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Fintech: cryptoassets – navigating a fragmented legal framework

Asian cryptoasset rules

The regulatory regimes for cryptoassets across Asia are perhaps almost as diverse in shape as the cryptoassets they cover.

Japan, Singapore and China

Authorities in Japan and Singapore (along with Hong Kong – see below) have been stepping up their ability to supervise cryptoasset activities, while Chinese regulators are rapidly cracking down on cryptoassets by not only banning financial institutions and payment companies from offering services related to cryptoassets, but also shutting down the local cryptoasset mining outfits that facilitate the maintenance and development of cryptoasset ledgers. 

Even among the markets taking a more permissive approach to cryptoassets, the regimes currently stand at vastly different stages of development. Japan was the first to have a legislative definition of ‘cryptoasset’ in 2017 (partly a response to the collapse of the Japanese bitcoin exchange, Mt. Gox), while Singapore has built cryptoassets into an omnibus framework covering both new and traditional payment activities, which came into effect in early 2020.

Hong Kong

Hong Kong is implementing a non-legislative ‘opt-in’ regime as an interim fix while legislative change remains a year or two away. 

The territory’s approach provides a lesson in how to apply indirect regulation to cryptoasset service providers.

For example, despite not having the statutory power to regulate most cryptoassets or custody services, the Hong Kong Securities and Futures Commission (SFC) has nonetheless established clear standards for cryptocustodians by pulling the levers of the regulated entities that make use of cryptocustody services.

These regulated entities include ‘virtual asset trading platforms’, which can opt in to the regime by trading at least one security token on their platform (ie cryptoassets that are legally ‘securities’ or ‘futures contracts’ and fall within the SFC’s existing regulatory perimeter) and fund managers who invest 10 per cent or more of a fund’s gross asset value in cryptoassets.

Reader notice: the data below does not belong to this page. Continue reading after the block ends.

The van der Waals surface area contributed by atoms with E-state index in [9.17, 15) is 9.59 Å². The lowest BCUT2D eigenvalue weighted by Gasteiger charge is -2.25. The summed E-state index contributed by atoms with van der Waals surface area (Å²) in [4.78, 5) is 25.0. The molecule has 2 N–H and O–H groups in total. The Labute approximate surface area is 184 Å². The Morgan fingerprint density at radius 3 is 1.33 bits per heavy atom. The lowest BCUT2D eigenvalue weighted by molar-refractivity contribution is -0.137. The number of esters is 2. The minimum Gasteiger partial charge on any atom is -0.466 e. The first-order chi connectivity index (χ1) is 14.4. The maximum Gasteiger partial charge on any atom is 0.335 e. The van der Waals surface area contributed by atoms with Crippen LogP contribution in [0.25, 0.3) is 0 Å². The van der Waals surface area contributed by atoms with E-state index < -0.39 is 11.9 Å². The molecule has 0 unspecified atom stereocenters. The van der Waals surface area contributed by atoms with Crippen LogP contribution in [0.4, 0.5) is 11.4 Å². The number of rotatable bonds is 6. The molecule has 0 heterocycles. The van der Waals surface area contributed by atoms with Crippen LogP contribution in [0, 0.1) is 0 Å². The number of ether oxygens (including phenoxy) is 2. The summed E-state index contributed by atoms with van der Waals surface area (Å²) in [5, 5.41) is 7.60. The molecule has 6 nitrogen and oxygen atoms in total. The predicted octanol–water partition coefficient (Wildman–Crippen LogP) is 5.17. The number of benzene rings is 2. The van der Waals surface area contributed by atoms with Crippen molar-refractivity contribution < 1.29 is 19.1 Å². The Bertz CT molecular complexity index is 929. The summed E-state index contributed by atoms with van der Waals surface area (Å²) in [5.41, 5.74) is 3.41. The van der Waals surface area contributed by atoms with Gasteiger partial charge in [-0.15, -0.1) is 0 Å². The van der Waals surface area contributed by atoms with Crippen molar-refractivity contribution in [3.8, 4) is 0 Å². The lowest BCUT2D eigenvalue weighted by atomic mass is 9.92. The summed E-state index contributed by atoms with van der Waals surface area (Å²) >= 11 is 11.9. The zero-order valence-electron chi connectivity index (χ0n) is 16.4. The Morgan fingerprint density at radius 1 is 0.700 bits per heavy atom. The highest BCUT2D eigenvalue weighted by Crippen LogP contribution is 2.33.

The SFC expects these entities to put in place appropriate custodial arrangements for clients’ cryptoassets, with relevant factors including the allocation of assets across ‘hot’ and ‘cold’ wallets, insurance coverage, and procedures for blockchain forks and airdrops. 

Hong Kong regulators have for some time been signalling to the market that the rapid evolution of the cryptoasset sector cries out for new, comprehensive legislation that enables innovation in an environment where new risks are addressed properly.

We have started to see this new legislation take shape, as the SFC has consulted on proposals to introduce a new, extended licensing regime for cryptoasset exchanges under Hong Kong’s AML legislation. 

Although it will be some time before this regime is enacted, the proposals should prompt cryptoasset businesses (including offshore exchanges that market their services into Hong Kong) to assess whether they can meet the regulatory requirements to obtain a licence, including a (temporary) complete ban on providing cryptoasset exchange services in Hong Kong to retail investors.